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Letters   |    
Colloid Cyst Presenting as Recurrent Mania
Manjeet S. Bhatia, M.D.; Shruti Srivastava, D.N.B.; Anurag Jhanjee, M.D.; Anant Oberoi, M.B.B.S.
The Journal of Neuropsychiatry and Clinical Neurosciences 2013;25:E01-E02. doi:10.1176/appi.neuropsych.11110352
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Department of Psychiatry U.C.M.S. & G.T.B. Hospital Dilshad Garden, Delhi India

Correspondence: Dr. M.S. Bhatia; e-mail: manbhatia1@rediffmail.com

Copyright © 2013 American Psychiatric Association

To the Editor: A colloid cyst, also called a neuroepithelial cyst, is a slow-growing, benign tumor that occurs in the anterior third ventricle.1 Colloid cysts of the third ventricle represent 0.5%−2% of all intracranial tumors.2,3 The cyst typically blocks the foramen of Monro, causing obstructive hydrocephalus involving only the lateral ventricles. The common presenting symptoms are headache, nausea, vomiting, memory loss, mental status changes, gait disorder, insomnia, and visual disturbances.4 We report a case who presented with organic manic disorder, which remitted after the surgery.

“Ms. N,” a 24-year-old, married woman presently working as a housewife, was referred from the neurosurgery ward to the Psychiatry outpatient department with chief complaints of abnormal behavior, seeing pictures/images of some man and animals, and feeling sensations as if someone is touching her for few seconds. The patient was apparently well 15 days ago, when she stopped taking care of her 10-month-old child, and mixed salt in the milk to be given to the child. She cleaned the house and then spread the dirt again. Also, in many instances, she would put clothes in to wash and then to dry without ever cleaning them. She had also been watching images of one man who was changing his body form into a lion that kept changing in size. Many times, she also saw something like an animal standing at the door of her house and trying to come inside her room. For the last 2 weeks, her mood had become highly elated. At times, she was spending money beyond her budget and developed features of overactivity, excessive talking, argumentativeness, extreme irritability, grandiosity, abusiveness, and decreased need for sleep. There was an increase in her appetite and decrease in sleep. Occasionally, she also felt restlessness and anxiety. There were no first-rank symptoms suggestive of schizophrenia. She had similar symptoms twice in the past, about 3 years and 6 years ago, with each lasting for about 15 days, without any treatment. Her personal and family history was noncontributory. CT scan showed a colloidal cyst in the brain, with obstructive hydrocephalus (Figure 1). She was started on haloperidol 10 mg/day and divalproex sodium 1,000 mg/day. She was operated on (Figure 2), after which there was remission of psychotic symptoms. Medication was discontinued after 3 months. On following her up for the last 6 months, she has not developed any symptoms. Surgical resection is the recommended treatment,2,5 as was done in the present case. After the surgery, there was remission of neuropsychiatric symptoms. This is the first case report of colloid cyst presenting with recurrent manic symptoms.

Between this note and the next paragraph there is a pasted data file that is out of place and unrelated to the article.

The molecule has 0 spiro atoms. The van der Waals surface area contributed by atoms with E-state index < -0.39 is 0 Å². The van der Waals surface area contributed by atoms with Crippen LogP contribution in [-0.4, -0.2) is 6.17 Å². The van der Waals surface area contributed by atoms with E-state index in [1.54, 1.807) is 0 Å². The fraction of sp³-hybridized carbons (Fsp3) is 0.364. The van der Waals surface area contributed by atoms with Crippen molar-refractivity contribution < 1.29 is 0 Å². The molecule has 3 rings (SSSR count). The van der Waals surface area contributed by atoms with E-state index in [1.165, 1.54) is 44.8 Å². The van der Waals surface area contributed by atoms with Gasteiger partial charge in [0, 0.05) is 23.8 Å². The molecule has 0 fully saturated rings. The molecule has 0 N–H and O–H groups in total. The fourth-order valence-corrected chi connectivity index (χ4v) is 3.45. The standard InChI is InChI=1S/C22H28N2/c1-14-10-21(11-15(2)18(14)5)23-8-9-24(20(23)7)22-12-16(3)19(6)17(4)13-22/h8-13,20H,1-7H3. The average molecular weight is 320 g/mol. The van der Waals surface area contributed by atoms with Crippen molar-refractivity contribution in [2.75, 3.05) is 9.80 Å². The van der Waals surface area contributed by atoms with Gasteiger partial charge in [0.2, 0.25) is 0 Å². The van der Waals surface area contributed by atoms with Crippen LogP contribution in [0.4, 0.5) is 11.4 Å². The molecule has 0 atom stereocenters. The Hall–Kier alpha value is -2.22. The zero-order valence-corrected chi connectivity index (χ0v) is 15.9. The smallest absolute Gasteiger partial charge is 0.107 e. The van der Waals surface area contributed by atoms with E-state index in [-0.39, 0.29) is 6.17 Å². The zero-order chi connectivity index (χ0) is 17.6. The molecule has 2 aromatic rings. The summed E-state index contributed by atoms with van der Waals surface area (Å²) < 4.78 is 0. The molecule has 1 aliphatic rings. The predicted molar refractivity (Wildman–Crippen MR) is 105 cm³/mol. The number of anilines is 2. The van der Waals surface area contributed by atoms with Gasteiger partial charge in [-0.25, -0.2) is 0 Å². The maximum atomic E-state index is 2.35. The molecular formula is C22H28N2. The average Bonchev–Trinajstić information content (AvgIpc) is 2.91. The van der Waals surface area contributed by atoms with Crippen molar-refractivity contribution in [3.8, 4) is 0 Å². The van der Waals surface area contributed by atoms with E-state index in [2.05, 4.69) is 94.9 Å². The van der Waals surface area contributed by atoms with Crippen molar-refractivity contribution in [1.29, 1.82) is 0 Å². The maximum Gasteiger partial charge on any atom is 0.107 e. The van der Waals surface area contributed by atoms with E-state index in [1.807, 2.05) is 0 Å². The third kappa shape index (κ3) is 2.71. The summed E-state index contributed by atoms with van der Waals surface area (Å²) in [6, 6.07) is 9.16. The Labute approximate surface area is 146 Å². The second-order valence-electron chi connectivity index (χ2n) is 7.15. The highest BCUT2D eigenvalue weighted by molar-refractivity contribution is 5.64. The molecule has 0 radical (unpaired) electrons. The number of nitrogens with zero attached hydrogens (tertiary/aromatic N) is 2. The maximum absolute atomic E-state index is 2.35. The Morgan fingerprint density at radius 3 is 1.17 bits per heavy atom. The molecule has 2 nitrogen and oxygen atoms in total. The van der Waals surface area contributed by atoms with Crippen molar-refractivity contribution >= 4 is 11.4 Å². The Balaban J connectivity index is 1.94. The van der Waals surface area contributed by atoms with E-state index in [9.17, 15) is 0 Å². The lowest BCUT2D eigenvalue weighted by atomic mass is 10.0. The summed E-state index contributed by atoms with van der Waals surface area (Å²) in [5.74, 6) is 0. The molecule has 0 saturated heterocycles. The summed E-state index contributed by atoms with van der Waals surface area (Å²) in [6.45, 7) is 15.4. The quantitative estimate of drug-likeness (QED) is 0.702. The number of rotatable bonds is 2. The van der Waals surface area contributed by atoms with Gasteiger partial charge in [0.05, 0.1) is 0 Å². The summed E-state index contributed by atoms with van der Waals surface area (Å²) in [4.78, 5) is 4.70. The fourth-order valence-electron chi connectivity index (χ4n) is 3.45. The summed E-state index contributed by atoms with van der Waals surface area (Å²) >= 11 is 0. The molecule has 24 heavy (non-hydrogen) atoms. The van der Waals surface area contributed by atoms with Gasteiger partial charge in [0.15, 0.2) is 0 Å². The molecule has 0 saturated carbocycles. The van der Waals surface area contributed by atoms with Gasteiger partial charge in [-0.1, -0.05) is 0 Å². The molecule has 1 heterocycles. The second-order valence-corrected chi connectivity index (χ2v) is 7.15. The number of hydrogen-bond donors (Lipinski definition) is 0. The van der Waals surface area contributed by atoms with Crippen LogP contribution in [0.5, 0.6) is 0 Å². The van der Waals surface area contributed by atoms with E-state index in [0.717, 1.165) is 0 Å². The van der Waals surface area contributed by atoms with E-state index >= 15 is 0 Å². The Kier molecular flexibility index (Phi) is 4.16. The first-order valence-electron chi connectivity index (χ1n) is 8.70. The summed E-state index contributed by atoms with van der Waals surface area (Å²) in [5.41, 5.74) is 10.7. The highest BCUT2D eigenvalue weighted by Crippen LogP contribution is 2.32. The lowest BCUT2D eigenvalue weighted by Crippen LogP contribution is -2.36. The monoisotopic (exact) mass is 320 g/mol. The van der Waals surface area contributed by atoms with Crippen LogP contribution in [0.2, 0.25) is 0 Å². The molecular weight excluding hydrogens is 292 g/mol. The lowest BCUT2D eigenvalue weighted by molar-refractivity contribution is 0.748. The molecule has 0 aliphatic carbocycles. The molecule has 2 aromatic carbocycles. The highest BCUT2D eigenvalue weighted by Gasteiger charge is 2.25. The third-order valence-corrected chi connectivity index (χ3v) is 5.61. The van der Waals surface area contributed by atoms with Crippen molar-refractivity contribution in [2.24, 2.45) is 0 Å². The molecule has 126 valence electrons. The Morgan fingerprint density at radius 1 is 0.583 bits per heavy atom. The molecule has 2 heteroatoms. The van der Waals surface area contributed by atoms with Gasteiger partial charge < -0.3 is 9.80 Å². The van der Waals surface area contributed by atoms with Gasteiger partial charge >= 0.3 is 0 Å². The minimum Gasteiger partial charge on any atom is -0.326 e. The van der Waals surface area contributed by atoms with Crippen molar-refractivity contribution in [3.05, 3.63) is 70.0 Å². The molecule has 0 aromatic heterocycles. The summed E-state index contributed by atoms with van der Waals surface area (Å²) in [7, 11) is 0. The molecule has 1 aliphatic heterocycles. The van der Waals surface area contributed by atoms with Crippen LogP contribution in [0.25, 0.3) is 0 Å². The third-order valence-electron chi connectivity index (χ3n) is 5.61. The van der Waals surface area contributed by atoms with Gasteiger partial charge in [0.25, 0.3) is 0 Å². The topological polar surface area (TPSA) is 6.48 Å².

Richards  J;  Ballard  N:  Colloid cyst: a case study.  J Neurosurg Sci 2007; 51:53–60
[PubMed]
 
Acerbi  F;  Rampini  P;  Egidi  M  et al:  Endoscopic treatment of colloid cyst of third ventricle: long-term results in a series of 6 consecutive cases.  Minim Invasive Neurosurg 2007; 50:313–317
[CrossRef] | [PubMed]
 
Hadley  DM:  Colloid cyst of the third ventricle.  J Neurol Neurosurg Psychiatry 2002; 72(Suppl 2):ii15
[PubMed]
 
Lajara-Nanson  WA:  Neuropsychiatric manifestations of a third-ventricular colloid cyst.  Am J Forensic Med Pathol 1980; 1:29–45
[CrossRef] | [PubMed]
 
Stachura  K;  Libionka  W;  Moskała  M  et al:  Colloid cysts of the third ventricle: endoscopic and open microsurgical management.  Neurol Neurochir Pol 2009; 43:251–257
[PubMed]
 
References Container

FIGURE 1. Preoperative CT scan

FIGURE 2. Postoperative CT scan
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References

Richards  J;  Ballard  N:  Colloid cyst: a case study.  J Neurosurg Sci 2007; 51:53–60
[PubMed]
 
Acerbi  F;  Rampini  P;  Egidi  M  et al:  Endoscopic treatment of colloid cyst of third ventricle: long-term results in a series of 6 consecutive cases.  Minim Invasive Neurosurg 2007; 50:313–317
[CrossRef] | [PubMed]
 
Hadley  DM:  Colloid cyst of the third ventricle.  J Neurol Neurosurg Psychiatry 2002; 72(Suppl 2):ii15
[PubMed]
 
Lajara-Nanson  WA:  Neuropsychiatric manifestations of a third-ventricular colloid cyst.  Am J Forensic Med Pathol 1980; 1:29–45
[CrossRef] | [PubMed]
 
Stachura  K;  Libionka  W;  Moskała  M  et al:  Colloid cysts of the third ventricle: endoscopic and open microsurgical management.  Neurol Neurochir Pol 2009; 43:251–257
[PubMed]
 
References Container
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